What course would you like to do that would develop your personal skills (unrelated to the job)? 93 . Do you feel that you are given adequate feedback about the job you are doing? 7.) Review Job Description Amend Job Description Identify performance issues Identify additional resource requirements Set and review performance targets Determine and professional development initiatives Confirm next review Appraisal question booster Some questions (in no particular order) which may assist you to conduct a better appraisal interview. Has your Job Description become out of date in any way? 15. 2. 6. How do you set about the job you are doing? 3. etc. If you had to argue that one of my assessments of your performance is wrong. 5. Are we measuring that adequately? 9. Has anything changed in your life? Do we need to update your personnel file? 2.. which one would it be? Why? 14. Finish these phrases: a) My job would be easier if I was the one who .. contacts. What is the best way to measure the job you are doing? 8. Update personnel file (addresses. 4. How do you rate me as a communicator? 6. 7. b) My job would be more efficient if somebody else was responsible for . What course or training program would you like to do that would directly improve your on-the-job performance? 16... 3.. What one skill would you most like to improve? 11. 10. c) The one piece of equipment (within reason) that I wish we had is . Do you agree with my assessment of your performance? 13. What one thing could I change in the workplace that would improve your productivity? 4. 8.. How do you rate the communication within the business? 5. How could you improve in the areas I identified as needing attention? 12. 1.5-Training and Evaluation Staff Appraisals An Agenda for an Appraisal Meeting 1.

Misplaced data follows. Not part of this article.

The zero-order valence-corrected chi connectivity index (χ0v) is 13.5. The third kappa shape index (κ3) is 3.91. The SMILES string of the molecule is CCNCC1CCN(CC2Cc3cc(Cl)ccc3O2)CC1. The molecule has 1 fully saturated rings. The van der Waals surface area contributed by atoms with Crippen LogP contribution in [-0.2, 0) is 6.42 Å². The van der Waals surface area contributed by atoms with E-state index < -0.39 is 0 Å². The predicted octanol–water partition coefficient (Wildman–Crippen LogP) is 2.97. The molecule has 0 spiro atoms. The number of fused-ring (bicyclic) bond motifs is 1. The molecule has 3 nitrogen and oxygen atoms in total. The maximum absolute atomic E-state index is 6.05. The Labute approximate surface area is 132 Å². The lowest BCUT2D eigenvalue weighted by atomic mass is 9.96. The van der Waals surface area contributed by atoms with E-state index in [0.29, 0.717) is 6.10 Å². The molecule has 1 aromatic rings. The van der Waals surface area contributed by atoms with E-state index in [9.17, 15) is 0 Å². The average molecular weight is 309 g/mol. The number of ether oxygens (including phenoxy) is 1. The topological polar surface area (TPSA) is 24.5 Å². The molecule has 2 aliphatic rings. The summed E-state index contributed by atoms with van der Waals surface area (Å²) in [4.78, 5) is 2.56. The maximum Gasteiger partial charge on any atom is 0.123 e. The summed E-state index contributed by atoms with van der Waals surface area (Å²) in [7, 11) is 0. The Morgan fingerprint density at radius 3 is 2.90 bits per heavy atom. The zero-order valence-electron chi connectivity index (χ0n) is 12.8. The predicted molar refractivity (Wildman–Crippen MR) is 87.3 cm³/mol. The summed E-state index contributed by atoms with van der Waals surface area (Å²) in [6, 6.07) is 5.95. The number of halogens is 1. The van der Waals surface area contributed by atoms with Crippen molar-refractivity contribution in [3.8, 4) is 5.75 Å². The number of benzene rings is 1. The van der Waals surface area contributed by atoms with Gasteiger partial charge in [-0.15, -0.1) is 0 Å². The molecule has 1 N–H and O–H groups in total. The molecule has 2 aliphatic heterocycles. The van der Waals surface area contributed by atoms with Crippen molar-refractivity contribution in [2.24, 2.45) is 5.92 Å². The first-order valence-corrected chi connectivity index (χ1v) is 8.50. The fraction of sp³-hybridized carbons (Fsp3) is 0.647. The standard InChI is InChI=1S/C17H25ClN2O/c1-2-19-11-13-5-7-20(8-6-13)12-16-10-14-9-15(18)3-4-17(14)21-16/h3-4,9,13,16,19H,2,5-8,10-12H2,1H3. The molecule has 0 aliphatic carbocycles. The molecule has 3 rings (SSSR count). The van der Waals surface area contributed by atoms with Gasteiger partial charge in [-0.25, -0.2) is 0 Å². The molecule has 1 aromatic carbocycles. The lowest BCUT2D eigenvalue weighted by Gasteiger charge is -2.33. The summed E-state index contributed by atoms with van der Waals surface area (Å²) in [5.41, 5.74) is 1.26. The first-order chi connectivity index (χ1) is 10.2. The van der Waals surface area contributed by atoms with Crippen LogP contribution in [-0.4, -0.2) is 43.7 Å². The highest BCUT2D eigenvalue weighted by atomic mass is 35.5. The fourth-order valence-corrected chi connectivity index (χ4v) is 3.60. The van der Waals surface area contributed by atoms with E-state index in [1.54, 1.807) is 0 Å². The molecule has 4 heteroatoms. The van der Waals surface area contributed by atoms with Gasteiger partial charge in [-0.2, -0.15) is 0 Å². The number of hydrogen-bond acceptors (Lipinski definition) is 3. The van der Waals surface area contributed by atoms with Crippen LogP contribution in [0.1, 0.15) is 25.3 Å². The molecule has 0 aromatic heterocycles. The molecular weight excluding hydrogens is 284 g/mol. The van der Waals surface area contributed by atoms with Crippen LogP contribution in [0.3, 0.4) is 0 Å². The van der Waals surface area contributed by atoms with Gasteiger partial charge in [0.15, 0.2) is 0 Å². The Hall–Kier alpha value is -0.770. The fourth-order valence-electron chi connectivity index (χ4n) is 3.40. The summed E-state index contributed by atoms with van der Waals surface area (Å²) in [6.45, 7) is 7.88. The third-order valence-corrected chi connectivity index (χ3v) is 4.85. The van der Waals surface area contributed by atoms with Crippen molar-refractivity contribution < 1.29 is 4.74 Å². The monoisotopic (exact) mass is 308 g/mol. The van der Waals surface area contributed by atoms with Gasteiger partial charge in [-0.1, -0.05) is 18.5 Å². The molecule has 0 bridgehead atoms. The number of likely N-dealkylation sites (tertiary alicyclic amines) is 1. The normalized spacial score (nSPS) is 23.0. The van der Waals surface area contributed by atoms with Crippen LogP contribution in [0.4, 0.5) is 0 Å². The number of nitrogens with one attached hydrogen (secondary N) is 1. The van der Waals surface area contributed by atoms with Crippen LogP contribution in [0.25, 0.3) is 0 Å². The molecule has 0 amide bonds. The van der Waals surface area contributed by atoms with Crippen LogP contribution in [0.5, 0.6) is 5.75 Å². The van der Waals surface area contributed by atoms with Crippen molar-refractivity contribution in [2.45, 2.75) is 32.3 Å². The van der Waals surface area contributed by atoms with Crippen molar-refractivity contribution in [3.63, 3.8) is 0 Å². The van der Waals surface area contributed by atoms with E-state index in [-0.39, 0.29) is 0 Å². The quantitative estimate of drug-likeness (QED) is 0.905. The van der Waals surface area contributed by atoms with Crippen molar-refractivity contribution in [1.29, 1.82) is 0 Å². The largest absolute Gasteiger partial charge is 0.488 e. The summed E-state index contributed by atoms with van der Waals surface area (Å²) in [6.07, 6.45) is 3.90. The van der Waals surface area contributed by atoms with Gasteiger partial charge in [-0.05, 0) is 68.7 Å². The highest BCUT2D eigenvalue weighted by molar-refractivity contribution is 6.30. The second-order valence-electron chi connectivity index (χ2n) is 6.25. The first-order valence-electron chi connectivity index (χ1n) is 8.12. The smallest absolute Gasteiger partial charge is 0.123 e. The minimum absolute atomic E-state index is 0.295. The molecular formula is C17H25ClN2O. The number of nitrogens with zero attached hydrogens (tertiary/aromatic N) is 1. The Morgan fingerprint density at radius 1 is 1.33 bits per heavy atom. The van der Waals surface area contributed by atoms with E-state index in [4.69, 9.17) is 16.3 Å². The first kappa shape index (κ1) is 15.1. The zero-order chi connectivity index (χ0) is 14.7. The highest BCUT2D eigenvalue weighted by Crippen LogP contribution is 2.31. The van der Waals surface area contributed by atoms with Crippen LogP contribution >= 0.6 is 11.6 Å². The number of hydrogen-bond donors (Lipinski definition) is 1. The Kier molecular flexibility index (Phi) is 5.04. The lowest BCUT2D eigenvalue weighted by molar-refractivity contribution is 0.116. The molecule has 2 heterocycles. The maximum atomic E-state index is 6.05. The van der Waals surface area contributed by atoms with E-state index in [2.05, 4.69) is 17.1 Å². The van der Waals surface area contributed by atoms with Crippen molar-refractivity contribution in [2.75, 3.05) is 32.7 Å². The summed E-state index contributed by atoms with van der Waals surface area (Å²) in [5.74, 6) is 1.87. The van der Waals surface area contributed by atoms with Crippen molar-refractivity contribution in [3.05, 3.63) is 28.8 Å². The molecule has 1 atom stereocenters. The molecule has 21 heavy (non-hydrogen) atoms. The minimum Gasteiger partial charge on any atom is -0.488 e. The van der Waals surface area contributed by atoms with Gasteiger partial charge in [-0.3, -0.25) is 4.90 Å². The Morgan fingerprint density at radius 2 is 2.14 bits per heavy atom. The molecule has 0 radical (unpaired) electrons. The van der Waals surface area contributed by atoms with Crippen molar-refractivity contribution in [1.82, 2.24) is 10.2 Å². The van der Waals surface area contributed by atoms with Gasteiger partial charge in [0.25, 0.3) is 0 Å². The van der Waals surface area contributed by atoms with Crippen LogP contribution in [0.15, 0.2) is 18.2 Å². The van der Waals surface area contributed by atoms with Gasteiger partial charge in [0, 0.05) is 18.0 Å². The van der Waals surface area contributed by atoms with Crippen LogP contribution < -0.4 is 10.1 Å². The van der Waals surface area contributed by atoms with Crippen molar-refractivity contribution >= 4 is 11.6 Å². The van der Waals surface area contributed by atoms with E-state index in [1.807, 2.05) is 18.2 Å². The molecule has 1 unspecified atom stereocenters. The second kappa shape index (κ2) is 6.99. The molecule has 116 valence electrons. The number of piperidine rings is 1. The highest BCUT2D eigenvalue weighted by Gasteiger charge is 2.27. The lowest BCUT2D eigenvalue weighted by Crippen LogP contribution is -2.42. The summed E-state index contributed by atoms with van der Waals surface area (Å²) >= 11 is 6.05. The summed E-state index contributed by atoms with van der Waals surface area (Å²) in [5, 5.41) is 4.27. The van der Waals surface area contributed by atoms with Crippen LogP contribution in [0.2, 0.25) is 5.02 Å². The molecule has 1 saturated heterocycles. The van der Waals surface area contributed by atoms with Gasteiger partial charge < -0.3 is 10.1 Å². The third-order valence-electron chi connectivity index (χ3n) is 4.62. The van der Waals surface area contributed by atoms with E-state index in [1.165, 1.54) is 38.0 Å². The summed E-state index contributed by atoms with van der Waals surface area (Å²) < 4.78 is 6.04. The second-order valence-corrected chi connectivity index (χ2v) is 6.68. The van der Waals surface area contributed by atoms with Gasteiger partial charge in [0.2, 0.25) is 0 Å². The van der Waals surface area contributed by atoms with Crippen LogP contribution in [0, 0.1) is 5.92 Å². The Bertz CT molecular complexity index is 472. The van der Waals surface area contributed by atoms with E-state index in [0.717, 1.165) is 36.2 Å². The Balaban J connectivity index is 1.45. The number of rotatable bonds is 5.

-3 -2 -1 0 +1 +2 +3 ATTITUDE Towards management......... persuasiveness.................................................... compliance.. neatness.......... company. personal goals............................ -3 -2 -1 0 +1 +2 +3 SELF ORGANISATION Work planning.... ambition......... regulations...... -3 -2 -1 0 +1 +2 +3 JOB KNOWLEDGE Procedures.. TOTAL RATING.... other......... other.......................... Position.... quality. other........... -3 -2 -1 0 +1 +2 +3 SELF MOTIVATION Initiative.... other........... -3 -2 -1 0 +1 +2 +3 PRESENCE Personality.... -3 -2 -1 0 +1 +2 +3 Name .... economy of operation. appearance..... conformity. time control.............. other -3 -2 -1 0 +1 +2 +3 CO-OPERATION Work relationships.............. other...................... job...... other.. -3 -2 -1 0 +1 +2 +3 COMMUNICATION Expression............. fluency.Managing Human Resources A Performance Review JOB PERFORMANCE Quantity.. others......... Date..................... authority and responsibility limits....... Since last review • Improvement? 94 • Deterioration? • No change ..
... Handle stock and expense control In your estimation.... Manage sales growth 9. Carry out the current programme 3...Yes. Plan a broad programme for their division or store 2.. Delegate authority to subordinates 5.. Wants to establish a secure position for themself with the organisation. with personal ambitions subordinated to this goal.....5-Training and Evaluation A Rating Form for Management How well does the person? 1........ Wants to use their position as a stepping stone to a major position elsewhere. Make wise and prompt decisions 4.... Review and evaluate work of subordinates 7.. Dedicated to helping it reach its objectives.... Do you feel that the person has the capacity to grow in case the business expands in size and activity? .. which of the following best describes the person’s attitude towards their organisation. Personally supervise subordinates 6...Doubtful Poorly Adequately Not Excellently observed 95 .......No... Make contacts with outside organisations 8...